Saskatchewan Premier Brad Wall retiring from politics

Saskatchewan Premier Brad Wall announces he is retiring from politics, but will stay on until his party chooses a new leader.

Will stay on as premier until Saskatchewan Party chooses a new leader

Brad Wall is in his third term as premier and will stay on as premier until a new leader is elected. He is also currently the longest serving premier in the country. (Cory Herperger/CBC)

Saskatchewan Premier Brad Wall announced on Thursday he is retiring from politics after 14 years as the leader of the Saskatchewan Party. 

Wall, 51, said he would stay on as premier until the party elects a new leader. 

"Together with [my wife] Tami, I have decided that now is the time for renewal ­— for my party, for the government, for the province. It's time for me to retire from politics," Wall said Thursday morning in a video posted to Facebook.

Brad Wall announces retirement on Facebook

5 years ago
Duration 5:14
Saskatchewan Premier Brad Wall announcing his retirement via a Facebook message on his personal page.

Wall, who is in his third term as premier, mentioned the decision to retire was made around the end of June.

The announcement comes in the midst of a tumultuous term due to a slumping economy and highly criticized cuts made in March's provincial budget.

'Mistakes' and controversy

During the 2016 provincial election, the Saskatchewan Party won 51 out of 61 seats under Wall's leadership. Wall's popularity took a significant hit after the most recent budget, which saw the province post a $685-million deficit.

The province shut down the Saskatchewan Transportation Company, which provided bus service carrying people and freight between major urban centres, much to the chagrin of residents in rural and remote parts of the province.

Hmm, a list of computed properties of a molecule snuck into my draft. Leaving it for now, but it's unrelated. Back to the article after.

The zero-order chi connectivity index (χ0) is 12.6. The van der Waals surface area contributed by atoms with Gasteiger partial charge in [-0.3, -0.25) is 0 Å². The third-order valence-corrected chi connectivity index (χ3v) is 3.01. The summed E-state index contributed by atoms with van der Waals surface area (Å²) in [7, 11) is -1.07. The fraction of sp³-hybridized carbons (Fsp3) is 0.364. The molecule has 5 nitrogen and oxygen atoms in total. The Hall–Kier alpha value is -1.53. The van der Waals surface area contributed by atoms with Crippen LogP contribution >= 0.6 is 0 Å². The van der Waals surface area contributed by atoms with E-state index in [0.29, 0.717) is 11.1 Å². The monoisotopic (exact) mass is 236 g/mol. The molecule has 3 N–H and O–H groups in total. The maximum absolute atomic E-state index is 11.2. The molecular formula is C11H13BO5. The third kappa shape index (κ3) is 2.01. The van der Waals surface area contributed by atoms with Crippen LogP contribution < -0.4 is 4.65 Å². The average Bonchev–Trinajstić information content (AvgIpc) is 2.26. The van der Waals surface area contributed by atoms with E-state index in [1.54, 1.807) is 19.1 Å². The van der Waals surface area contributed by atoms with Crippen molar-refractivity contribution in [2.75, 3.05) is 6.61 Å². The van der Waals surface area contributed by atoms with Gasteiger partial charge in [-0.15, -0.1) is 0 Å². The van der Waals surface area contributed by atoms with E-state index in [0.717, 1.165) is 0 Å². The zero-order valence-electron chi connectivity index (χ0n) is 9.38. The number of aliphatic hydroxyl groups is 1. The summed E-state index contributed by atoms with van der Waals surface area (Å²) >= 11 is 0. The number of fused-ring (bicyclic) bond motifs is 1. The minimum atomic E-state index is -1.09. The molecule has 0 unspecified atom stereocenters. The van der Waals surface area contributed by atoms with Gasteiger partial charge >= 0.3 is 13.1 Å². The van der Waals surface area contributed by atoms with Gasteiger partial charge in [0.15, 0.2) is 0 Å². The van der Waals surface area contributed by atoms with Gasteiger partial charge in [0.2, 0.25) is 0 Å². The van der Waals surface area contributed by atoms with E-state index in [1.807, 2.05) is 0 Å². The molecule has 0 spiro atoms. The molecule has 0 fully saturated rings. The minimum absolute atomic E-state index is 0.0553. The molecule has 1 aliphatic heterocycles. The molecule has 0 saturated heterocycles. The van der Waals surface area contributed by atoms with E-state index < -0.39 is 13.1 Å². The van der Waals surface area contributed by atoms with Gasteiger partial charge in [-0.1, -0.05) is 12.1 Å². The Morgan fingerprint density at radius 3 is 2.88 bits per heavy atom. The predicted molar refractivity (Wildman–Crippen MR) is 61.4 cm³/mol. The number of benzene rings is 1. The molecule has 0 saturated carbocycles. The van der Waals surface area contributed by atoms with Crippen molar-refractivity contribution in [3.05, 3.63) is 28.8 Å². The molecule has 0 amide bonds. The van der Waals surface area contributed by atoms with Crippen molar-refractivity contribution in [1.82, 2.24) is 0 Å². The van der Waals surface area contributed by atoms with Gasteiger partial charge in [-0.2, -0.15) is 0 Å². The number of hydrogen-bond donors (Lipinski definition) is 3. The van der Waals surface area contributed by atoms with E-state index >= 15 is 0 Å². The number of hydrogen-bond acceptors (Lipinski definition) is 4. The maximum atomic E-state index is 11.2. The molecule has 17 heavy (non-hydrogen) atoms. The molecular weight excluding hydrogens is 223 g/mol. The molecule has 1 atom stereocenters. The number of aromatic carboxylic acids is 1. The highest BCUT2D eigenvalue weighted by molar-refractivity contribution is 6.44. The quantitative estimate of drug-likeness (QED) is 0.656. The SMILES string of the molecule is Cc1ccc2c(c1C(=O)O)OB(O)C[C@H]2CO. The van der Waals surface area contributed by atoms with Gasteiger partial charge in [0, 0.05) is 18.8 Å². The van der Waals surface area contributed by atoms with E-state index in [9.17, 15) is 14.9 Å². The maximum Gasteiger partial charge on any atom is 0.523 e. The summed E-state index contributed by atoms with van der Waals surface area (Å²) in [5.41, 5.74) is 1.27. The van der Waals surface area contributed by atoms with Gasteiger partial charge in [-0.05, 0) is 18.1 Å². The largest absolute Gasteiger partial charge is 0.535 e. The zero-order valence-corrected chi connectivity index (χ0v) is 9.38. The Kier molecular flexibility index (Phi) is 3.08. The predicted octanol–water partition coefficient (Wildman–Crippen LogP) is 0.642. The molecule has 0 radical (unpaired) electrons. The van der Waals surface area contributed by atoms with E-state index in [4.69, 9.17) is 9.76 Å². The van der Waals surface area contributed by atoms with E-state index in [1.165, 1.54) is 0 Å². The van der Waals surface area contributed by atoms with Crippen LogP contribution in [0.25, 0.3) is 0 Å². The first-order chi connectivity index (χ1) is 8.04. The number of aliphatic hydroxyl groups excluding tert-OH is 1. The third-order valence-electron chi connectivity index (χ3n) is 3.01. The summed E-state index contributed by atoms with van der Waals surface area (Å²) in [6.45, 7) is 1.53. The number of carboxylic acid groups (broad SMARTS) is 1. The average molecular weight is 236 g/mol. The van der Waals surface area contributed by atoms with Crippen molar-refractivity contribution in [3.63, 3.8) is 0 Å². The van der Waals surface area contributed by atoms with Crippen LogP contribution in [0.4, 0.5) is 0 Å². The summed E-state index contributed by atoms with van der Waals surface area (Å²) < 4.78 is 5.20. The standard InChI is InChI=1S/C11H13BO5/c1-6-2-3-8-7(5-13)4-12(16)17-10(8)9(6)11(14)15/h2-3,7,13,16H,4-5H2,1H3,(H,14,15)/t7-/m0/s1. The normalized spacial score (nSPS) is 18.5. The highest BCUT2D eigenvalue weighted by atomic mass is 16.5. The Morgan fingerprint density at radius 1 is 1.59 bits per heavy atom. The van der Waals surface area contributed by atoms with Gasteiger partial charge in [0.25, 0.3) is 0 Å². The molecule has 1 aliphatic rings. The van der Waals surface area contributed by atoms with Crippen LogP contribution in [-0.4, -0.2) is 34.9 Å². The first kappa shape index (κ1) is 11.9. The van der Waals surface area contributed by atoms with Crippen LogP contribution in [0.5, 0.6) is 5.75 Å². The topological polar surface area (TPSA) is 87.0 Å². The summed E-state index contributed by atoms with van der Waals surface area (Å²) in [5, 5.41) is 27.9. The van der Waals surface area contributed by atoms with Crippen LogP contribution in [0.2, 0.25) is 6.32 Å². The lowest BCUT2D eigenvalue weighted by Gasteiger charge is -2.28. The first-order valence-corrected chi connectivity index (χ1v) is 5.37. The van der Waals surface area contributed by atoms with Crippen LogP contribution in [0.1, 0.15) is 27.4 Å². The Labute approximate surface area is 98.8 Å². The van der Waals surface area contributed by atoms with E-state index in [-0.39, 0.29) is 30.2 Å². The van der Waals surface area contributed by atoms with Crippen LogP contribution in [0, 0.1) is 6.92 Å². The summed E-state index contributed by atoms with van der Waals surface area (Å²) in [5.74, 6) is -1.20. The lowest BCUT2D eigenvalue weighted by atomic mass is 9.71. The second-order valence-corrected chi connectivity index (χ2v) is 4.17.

Universities and schools saw their funding slashed. Municipalities struggled to cope with the scrapping of the grants-in-lieu program, which saw payments made to municipalities by Crown corporations instead of property taxes.

"We as a government have made mistakes. I have made mistakes," Wall said at a news conference following the Facebook announcement. 

Wall identified cuts to the province's libraries, worth $4.8 million, as a mistake made by the government. The province later reversed the cuts.

And the provincial sales tax was raised to six per cent for the first time since it was cut by the NDP in 2006.

New leader will have time to make mark

First elected as premier in 2007, Wall had served as the MLA for Swift Current since 1999. Wall was acclaimed as leader of the party in 2004.

"I believe, though, that to best ensure continued success in that work, Saskatchewan needs renewal, a fresh perspective in leadership," Wall said today.

When questioned about the timing of the announcement, Wall said it was important to give the next leader of the party time to make themselves familiar with the people of Saskatchewan and the issues that need to be addressed. 

Although Wall is staying on until a new leader is chosen, he said he has no immediate job prospects. 

Regardless of what path he chooses, Wall said the premiership would be the highlight of his career. 

Wall highlighted projects such as hospitals being built, the addition of 750 more doctors and 3,000 more nurses in the province, and the "record number of highway kilometres" repaired. Mobile users: View the document
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New leader

The Saskatchewan Party will choose its new leader in a one member, one vote election.

In a press release, the party said the provincial council would meet within 30 days to draft and approve initiatives to set dates for a convention, location, nominee file fees, membership sales deadlines, a voting system and campaign expense limits.

"We have some work to do," Wall said, adding the fall sitting would be very active.

Progress made

Wall and the Saskatchewan Party defeated the NDP in 2007. The party went on to win two more elections in 2011 and 2016.

Saskatchewan's population grew by 160,000 during Wall's tenure and 67,000 jobs were created during his time as premier.

During the party's rule, 40 new and replacement schools were opened in the province. Wall had criticized the previous NDP government for its many closures, including 176 schools throughout the province.

Wall attributed the province's growth over the last decade to more aggressive policies surrounding immigration, new legislative policy and lower taxes. 

"This was such a difficult decision to make," Wall said of his plan to leave politics.


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